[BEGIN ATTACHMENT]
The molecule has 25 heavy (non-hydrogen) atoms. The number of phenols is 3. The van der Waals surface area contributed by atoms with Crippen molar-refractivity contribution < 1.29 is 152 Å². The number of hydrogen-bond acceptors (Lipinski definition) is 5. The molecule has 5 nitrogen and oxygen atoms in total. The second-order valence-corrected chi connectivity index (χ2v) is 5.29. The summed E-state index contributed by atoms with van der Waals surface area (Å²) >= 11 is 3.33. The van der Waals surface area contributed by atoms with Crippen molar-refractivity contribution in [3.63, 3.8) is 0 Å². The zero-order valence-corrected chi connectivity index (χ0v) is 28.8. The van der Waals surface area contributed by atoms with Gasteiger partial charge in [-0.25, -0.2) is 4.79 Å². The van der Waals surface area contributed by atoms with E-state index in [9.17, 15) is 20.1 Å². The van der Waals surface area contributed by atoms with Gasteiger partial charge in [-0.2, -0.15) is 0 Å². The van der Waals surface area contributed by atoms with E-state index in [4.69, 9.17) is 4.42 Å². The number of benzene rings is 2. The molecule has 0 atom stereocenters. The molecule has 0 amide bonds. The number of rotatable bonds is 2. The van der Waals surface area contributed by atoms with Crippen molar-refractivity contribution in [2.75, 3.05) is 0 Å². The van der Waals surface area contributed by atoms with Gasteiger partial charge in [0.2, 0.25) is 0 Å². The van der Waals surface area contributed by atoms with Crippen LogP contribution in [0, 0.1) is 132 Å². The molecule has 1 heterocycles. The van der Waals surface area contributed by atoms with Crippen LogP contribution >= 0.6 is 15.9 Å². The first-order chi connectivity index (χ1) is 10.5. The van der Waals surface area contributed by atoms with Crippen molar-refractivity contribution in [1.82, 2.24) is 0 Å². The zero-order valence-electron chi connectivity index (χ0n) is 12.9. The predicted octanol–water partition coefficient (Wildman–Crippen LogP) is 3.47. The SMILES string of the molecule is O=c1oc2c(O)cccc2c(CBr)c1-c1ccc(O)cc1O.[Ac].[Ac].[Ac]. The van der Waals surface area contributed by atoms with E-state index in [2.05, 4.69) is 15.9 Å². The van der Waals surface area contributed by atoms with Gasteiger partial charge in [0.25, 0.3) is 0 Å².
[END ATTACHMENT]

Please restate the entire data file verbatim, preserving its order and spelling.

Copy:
The molecule has 25 heavy (non-hydrogen) atoms. The number of phenols is 3. The van der Waals surface area contributed by atoms with Crippen molar-refractivity contribution < 1.29 is 152 Å². The number of hydrogen-bond acceptors (Lipinski definition) is 5. The molecule has 5 nitrogen and oxygen atoms in total. The second-order valence-corrected chi connectivity index (χ2v) is 5.29. The summed E-state index contributed by atoms with van der Waals surface area (Å²) >= 11 is 3.33. The van der Waals surface area contributed by atoms with Crippen molar-refractivity contribution in [3.63, 3.8) is 0 Å². The zero-order valence-corrected chi connectivity index (χ0v) is 28.8. The van der Waals surface area contributed by atoms with Gasteiger partial charge in [-0.25, -0.2) is 4.79 Å². The van der Waals surface area contributed by atoms with E-state index in [9.17, 15) is 20.1 Å². The van der Waals surface area contributed by atoms with Gasteiger partial charge in [-0.2, -0.15) is 0 Å². The van der Waals surface area contributed by atoms with E-state index in [4.69, 9.17) is 4.42 Å². The number of benzene rings is 2. The molecule has 0 atom stereocenters. The molecule has 0 amide bonds. The number of rotatable bonds is 2. The van der Waals surface area contributed by atoms with Crippen molar-refractivity contribution in [2.75, 3.05) is 0 Å². The van der Waals surface area contributed by atoms with Gasteiger partial charge in [0.2, 0.25) is 0 Å². The van der Waals surface area contributed by atoms with Crippen LogP contribution in [0, 0.1) is 132 Å². The molecule has 1 heterocycles. The van der Waals surface area contributed by atoms with Crippen LogP contribution >= 0.6 is 15.9 Å². The first-order chi connectivity index (χ1) is 10.5. The van der Waals surface area contributed by atoms with Crippen molar-refractivity contribution in [1.82, 2.24) is 0 Å². The zero-order valence-electron chi connectivity index (χ0n) is 12.9. The predicted octanol–water partition coefficient (Wildman–Crippen LogP) is 3.47. The SMILES string of the molecule is O=c1oc2c(O)cccc2c(CBr)c1-c1ccc(O)cc1O.[Ac].[Ac].[Ac]. The van der Waals surface area contributed by atoms with E-state index in [2.05, 4.69) is 15.9 Å². The van der Waals surface area contributed by atoms with Gasteiger partial charge in [0.25, 0.3) is 0 Å².